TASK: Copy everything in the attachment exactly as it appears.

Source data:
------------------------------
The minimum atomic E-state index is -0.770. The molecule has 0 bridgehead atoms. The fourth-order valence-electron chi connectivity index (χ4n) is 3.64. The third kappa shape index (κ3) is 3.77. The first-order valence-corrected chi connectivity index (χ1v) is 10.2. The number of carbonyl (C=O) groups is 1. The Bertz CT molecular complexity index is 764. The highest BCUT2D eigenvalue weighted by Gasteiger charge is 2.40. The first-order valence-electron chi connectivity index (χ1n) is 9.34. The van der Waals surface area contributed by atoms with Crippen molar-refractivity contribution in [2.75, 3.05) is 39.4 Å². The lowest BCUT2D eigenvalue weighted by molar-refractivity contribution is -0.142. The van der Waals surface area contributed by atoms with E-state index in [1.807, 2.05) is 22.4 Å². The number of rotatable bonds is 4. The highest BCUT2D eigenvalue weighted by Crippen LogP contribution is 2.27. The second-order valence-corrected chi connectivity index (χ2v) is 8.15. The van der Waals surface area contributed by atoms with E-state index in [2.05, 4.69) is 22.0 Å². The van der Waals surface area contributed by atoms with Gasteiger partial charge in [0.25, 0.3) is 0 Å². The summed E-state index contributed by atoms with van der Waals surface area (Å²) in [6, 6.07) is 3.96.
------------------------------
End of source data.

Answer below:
The minimum atomic E-state index is -0.770. The molecule has 0 bridgehead atoms. The fourth-order valence-electron chi connectivity index (χ4n) is 3.64. The third kappa shape index (κ3) is 3.77. The first-order valence-corrected chi connectivity index (χ1v) is 10.2. The number of carbonyl (C=O) groups is 1. The Bertz CT molecular complexity index is 764. The highest BCUT2D eigenvalue weighted by Gasteiger charge is 2.40. The first-order valence-electron chi connectivity index (χ1n) is 9.34. The van der Waals surface area contributed by atoms with Crippen molar-refractivity contribution in [2.75, 3.05) is 39.4 Å². The lowest BCUT2D eigenvalue weighted by molar-refractivity contribution is -0.142. The van der Waals surface area contributed by atoms with E-state index in [1.807, 2.05) is 22.4 Å². The number of rotatable bonds is 4. The highest BCUT2D eigenvalue weighted by Crippen LogP contribution is 2.27. The second-order valence-corrected chi connectivity index (χ2v) is 8.15. The van der Waals surface area contributed by atoms with E-state index in [2.05, 4.69) is 22.0 Å². The van der Waals surface area contributed by atoms with Gasteiger partial charge in [0.25, 0.3) is 0 Å². The summed E-state index contributed by atoms with van der Waals surface area (Å²) in [6, 6.07) is 3.96.